When I go to a Jennifer Aniston and Paul Rudd comedy, I’m not looking for transformative acting à la Meryl Streep. I go for one simple reason: I like Jennifer Aniston and Paul Rudd. If twenty minutes pass and Aniston is not being true to her laid-back, earthy, best-friend-material persona, and if Rudd is not charming and slaying me with his handsome, genuine buffoonery and made-up words, I am disappointed. Luckily, Wanderlust lived up to my expectations.
This story is a bit unlikely. It takes place in a parallel universe where a married couple like George and Linda (Rudd and Aniston) can one day pay big bucks for a teeny New York City apartment, the next day lose their jobs and said home, and one day later, stumble upon Elysium, a hippie commune where they, for lack of better options, decide to stay a while. The alternative would mean living with George’s heinous brother Rick, a “successful” Hummer-driving Atlanta entrepreneur who makes his family miserable as he flaunts all his unnecessary gadgets, cheats on his wife, and bursts frequently into angry spasms.
Ken Marino, who plays Rick with hilarious exactitude, co-wrote the screenplay with director David Wain (the two had formerly worked together to write Role Models), and, for all its far-fetched scenarios and silly repeat jokes, Wanderlust actually introduces a real issue about balance in our lives. What is success anyway? How important are material things? What is the right way to live?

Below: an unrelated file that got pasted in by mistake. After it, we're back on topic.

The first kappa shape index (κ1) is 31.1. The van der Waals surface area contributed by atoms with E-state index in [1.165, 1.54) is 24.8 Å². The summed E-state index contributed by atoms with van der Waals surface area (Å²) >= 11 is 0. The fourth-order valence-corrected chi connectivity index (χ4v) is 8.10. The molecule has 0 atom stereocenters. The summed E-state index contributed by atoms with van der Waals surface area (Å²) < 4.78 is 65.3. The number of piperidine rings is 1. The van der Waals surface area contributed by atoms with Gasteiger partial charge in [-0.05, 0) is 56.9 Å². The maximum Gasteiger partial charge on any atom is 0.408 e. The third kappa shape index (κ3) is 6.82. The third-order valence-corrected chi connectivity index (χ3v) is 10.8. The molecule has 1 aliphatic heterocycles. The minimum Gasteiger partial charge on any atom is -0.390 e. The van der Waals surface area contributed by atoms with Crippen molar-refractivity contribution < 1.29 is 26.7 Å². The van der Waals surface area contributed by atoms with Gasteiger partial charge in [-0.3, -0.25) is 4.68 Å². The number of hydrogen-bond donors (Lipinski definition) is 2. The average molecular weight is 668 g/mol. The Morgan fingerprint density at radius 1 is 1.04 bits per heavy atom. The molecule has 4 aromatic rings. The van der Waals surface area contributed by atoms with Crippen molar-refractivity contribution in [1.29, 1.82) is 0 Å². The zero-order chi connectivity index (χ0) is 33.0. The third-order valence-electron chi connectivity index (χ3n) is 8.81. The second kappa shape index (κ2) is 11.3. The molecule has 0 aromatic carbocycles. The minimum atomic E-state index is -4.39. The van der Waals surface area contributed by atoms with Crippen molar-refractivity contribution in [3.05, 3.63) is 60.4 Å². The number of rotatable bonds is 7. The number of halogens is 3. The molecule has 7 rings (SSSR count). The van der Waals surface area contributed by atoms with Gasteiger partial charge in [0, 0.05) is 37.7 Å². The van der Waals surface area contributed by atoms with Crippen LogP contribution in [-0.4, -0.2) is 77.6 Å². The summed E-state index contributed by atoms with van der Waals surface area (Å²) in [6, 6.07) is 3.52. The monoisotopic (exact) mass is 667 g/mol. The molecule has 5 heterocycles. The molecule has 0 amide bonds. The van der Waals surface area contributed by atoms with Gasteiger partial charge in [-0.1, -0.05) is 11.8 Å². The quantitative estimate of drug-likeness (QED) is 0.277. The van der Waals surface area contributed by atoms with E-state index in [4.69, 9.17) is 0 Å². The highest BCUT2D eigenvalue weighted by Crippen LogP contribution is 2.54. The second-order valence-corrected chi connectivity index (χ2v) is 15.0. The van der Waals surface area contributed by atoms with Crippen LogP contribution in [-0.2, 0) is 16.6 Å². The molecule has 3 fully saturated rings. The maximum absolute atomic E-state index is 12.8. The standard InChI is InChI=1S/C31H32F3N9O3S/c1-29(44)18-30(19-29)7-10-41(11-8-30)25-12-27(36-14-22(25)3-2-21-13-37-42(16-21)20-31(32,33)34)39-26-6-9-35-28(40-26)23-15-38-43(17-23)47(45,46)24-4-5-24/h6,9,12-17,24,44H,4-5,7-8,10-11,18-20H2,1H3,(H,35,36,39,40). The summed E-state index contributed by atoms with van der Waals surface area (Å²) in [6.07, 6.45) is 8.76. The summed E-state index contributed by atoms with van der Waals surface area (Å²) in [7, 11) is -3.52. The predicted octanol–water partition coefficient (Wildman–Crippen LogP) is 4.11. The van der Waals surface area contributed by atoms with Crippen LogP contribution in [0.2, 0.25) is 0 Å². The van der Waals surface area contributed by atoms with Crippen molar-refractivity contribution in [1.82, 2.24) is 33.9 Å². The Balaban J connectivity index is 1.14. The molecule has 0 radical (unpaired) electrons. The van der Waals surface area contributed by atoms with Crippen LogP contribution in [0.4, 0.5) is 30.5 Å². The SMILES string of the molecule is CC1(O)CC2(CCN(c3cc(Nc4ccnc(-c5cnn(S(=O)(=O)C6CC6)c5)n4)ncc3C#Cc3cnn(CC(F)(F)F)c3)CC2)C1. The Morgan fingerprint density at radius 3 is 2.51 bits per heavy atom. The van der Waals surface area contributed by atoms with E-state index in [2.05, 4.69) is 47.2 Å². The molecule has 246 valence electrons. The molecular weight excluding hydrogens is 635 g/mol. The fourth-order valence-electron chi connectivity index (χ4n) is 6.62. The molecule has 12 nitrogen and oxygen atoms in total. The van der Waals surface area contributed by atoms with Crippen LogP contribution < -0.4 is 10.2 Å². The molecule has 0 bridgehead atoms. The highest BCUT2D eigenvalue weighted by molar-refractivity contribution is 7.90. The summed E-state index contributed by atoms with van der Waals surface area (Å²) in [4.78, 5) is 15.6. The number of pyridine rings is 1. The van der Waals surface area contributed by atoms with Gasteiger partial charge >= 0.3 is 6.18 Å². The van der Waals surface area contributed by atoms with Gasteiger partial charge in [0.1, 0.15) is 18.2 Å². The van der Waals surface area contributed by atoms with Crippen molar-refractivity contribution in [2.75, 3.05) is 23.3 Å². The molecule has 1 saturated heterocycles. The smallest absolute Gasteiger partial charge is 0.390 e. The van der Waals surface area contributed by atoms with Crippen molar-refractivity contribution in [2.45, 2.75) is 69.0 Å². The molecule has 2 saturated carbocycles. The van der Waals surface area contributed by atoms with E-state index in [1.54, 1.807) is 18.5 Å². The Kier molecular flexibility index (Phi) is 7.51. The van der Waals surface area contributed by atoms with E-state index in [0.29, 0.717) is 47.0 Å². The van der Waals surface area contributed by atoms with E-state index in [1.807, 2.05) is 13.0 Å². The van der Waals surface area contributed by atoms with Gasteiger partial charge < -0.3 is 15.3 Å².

These are the questions George and Linda attempt to answer as they compare Rick’s high-rolling joy-free life with the farm-to-plate, hallucinogenic sing-alongs they experience at Elysium. The characters they find therein are oft-repeated stereotypes of “hippies,” but the actors make them more interesting than just caricatures. Malin Ackerman glows as a gorgeous nymphette who wants George to get Linda’s permission and sleep with her. Justin Thereaux is at his absurdist best as Seth, a sensual Jesus / Charles Manson-esque character. Joe Lo Truglio is almost too believable as a nudist winemaker / novelist. Add in Alan Alda as a forgetful geezer and, and Kathryn Hahn as a mushy-faced aura reader, and you’ve got a cast that can take any sketch idea and run with it.
Capturing in a nutshell the difference in ethos of New Yorkers, successful southerners, and off-the-gridders, Wanderlust makes light of our society and how seriously we take ourselves. We have choices, this movie reminds us. And if I were you, I’d make the choice to Netflix it.